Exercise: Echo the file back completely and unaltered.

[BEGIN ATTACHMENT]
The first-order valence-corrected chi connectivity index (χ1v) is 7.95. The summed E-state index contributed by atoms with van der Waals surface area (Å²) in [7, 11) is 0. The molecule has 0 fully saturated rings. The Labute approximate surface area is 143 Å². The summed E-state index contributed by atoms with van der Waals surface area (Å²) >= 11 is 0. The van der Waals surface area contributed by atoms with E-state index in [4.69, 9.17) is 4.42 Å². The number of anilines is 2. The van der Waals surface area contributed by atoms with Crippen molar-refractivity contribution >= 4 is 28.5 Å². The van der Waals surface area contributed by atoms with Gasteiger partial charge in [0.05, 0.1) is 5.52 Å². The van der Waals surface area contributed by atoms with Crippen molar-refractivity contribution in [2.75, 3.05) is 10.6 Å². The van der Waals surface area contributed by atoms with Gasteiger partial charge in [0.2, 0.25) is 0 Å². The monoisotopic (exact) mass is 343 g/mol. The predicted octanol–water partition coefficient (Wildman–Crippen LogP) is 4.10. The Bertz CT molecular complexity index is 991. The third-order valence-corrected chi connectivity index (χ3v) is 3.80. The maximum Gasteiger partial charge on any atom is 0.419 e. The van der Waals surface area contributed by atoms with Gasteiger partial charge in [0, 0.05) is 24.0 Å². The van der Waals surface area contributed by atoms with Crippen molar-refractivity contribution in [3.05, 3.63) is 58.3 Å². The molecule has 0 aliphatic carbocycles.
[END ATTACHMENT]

The first-order valence-corrected chi connectivity index (χ1v) is 7.95. The summed E-state index contributed by atoms with van der Waals surface area (Å²) in [7, 11) is 0. The molecule has 0 fully saturated rings. The Labute approximate surface area is 143 Å². The summed E-state index contributed by atoms with van der Waals surface area (Å²) >= 11 is 0. The van der Waals surface area contributed by atoms with E-state index in [4.69, 9.17) is 4.42 Å². The number of anilines is 2. The van der Waals surface area contributed by atoms with Crippen molar-refractivity contribution >= 4 is 28.5 Å². The van der Waals surface area contributed by atoms with Gasteiger partial charge in [0.05, 0.1) is 5.52 Å². The van der Waals surface area contributed by atoms with Crippen molar-refractivity contribution in [2.75, 3.05) is 10.6 Å². The van der Waals surface area contributed by atoms with Gasteiger partial charge in [0.2, 0.25) is 0 Å². The monoisotopic (exact) mass is 343 g/mol. The predicted octanol–water partition coefficient (Wildman–Crippen LogP) is 4.10. The Bertz CT molecular complexity index is 991. The third-order valence-corrected chi connectivity index (χ3v) is 3.80. The maximum Gasteiger partial charge on any atom is 0.419 e. The van der Waals surface area contributed by atoms with Gasteiger partial charge in [0, 0.05) is 24.0 Å². The van der Waals surface area contributed by atoms with Crippen molar-refractivity contribution in [3.05, 3.63) is 58.3 Å². The molecule has 0 aliphatic carbocycles.